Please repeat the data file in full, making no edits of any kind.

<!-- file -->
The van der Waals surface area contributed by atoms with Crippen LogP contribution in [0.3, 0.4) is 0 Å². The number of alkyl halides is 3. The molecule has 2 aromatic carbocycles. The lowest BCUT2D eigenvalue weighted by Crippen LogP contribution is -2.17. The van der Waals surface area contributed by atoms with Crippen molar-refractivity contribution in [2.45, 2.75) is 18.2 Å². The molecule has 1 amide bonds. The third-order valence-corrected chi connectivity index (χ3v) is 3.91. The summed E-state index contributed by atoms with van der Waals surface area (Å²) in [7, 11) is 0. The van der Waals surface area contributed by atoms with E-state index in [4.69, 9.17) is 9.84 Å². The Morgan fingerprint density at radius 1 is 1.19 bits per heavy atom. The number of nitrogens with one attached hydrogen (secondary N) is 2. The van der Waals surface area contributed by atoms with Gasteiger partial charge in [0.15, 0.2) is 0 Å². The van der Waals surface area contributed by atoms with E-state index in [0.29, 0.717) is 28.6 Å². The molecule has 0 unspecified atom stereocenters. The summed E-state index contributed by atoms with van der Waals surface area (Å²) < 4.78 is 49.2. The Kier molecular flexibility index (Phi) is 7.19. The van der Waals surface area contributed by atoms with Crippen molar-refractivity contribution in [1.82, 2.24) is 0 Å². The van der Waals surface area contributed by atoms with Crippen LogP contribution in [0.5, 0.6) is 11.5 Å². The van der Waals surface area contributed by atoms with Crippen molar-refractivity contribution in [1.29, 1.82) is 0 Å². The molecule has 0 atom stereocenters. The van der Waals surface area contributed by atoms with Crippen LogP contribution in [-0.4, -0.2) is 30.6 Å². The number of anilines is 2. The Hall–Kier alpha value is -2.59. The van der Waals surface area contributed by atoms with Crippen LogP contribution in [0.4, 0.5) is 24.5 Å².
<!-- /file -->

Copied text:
The van der Waals surface area contributed by atoms with Crippen LogP contribution in [0.3, 0.4) is 0 Å². The number of alkyl halides is 3. The molecule has 2 aromatic carbocycles. The lowest BCUT2D eigenvalue weighted by Crippen LogP contribution is -2.17. The van der Waals surface area contributed by atoms with Crippen molar-refractivity contribution in [2.45, 2.75) is 18.2 Å². The molecule has 1 amide bonds. The third-order valence-corrected chi connectivity index (χ3v) is 3.91. The summed E-state index contributed by atoms with van der Waals surface area (Å²) in [7, 11) is 0. The van der Waals surface area contributed by atoms with E-state index in [4.69, 9.17) is 9.84 Å². The Morgan fingerprint density at radius 1 is 1.19 bits per heavy atom. The number of nitrogens with one attached hydrogen (secondary N) is 2. The van der Waals surface area contributed by atoms with Gasteiger partial charge in [0.15, 0.2) is 0 Å². The van der Waals surface area contributed by atoms with E-state index in [0.29, 0.717) is 28.6 Å². The molecule has 0 unspecified atom stereocenters. The summed E-state index contributed by atoms with van der Waals surface area (Å²) < 4.78 is 49.2. The Kier molecular flexibility index (Phi) is 7.19. The van der Waals surface area contributed by atoms with Crippen molar-refractivity contribution in [1.82, 2.24) is 0 Å². The van der Waals surface area contributed by atoms with Crippen LogP contribution in [0.5, 0.6) is 11.5 Å². The van der Waals surface area contributed by atoms with Crippen molar-refractivity contribution in [1.29, 1.82) is 0 Å². The molecule has 0 atom stereocenters. The van der Waals surface area contributed by atoms with Crippen LogP contribution in [-0.4, -0.2) is 30.6 Å². The number of anilines is 2. The Hall–Kier alpha value is -2.59. The van der Waals surface area contributed by atoms with Crippen LogP contribution in [0.4, 0.5) is 24.5 Å².